Event to provide education about overdoses, free naloxone training
Overdose deaths have increased nationwide since the start of the coronavirus pandemic, but medications like naloxone can reverse the effects of an overdose before it becomes fatal. That's why the Onala Recovery Center will hold a training on Nov. 1 to teach people how to handle an opioid overdose.
According toprovisional data from the Centers for Disease Control and Prevention, there were more than 96,000 overdose deaths between the start of the pandemic and March 2021.
InAllegheny County last year, there were 690 overdose deaths, up from 571 in 2019.
Alice Bell, the overdose prevention project director at Prevention Point Pittsburgh, said the pandemic has exacerbated existing problems that may lead to increased drug use.
“There’s a lot of fear and trauma, desperation … issues of poverty, racism, inequality, insecurity, instability,” she said.
The pandemic also resulted in more isolation for many people, and using drugs alone is a risk factor for overdose deaths. Having someone nearby who knows how to administer naloxone, also known as the brand name Narcan, can be the difference between life and death.
“There’s this misunderstanding that Narcan is for people who use opioids,” said Jennifer Bloodworth, an administrator at Onala Recovery Center. “But really, the most important people we want to have Narcan is [those] who are not using opioids and are around people who are.”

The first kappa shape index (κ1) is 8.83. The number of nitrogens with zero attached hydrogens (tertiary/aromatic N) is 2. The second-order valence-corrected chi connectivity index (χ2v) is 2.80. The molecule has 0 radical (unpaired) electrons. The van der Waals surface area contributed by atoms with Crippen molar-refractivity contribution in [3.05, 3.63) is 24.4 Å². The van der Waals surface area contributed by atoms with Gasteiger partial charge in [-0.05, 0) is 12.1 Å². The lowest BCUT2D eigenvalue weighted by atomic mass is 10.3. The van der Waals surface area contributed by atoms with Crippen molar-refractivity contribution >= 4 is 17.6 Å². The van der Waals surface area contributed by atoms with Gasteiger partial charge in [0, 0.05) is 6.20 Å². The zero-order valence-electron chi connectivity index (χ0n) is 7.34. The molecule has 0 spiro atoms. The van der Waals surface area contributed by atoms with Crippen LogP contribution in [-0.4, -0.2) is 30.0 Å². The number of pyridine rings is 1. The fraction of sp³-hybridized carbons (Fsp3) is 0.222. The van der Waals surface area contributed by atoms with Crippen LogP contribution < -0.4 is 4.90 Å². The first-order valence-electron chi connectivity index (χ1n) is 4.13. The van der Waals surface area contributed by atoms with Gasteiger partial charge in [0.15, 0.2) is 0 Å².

The event will include a discussion about some of the myths and stigma that surround opioid use disorder, as well as a hands-on training where participants will learn how to administer Narcan nasal spray.
Bloodworth noted that substance use disorder can affect anyone.
“This is not just for a specific set of people,” she said. “There are people in every single community struggling with opioid use disorder and who are at risk for overdose.”
Pairing free Narcan distribution and training with other forms of harm reduction, such assyringe services programs, is one of the most effective ways to reduce overdose deaths, said Bell.
“Finding people in the places where they are is a really, really important component to getting it to the people who need it,” she said.
Bloodworth hopes the training dispels some people’s misconceptions about substance use disorder and medicines that reverse overdoses.
“Being trained and holding Narcan is not a bad thing. It’s a very good thing, and it’s a simple thing to just have that extra thing in your car, or in your purse, or by your front door. But it can change someone’s life,” she said. “[B]ecause dead people cannot recover.”
The event starts at 2 p.m. Monday. Find more informationhere.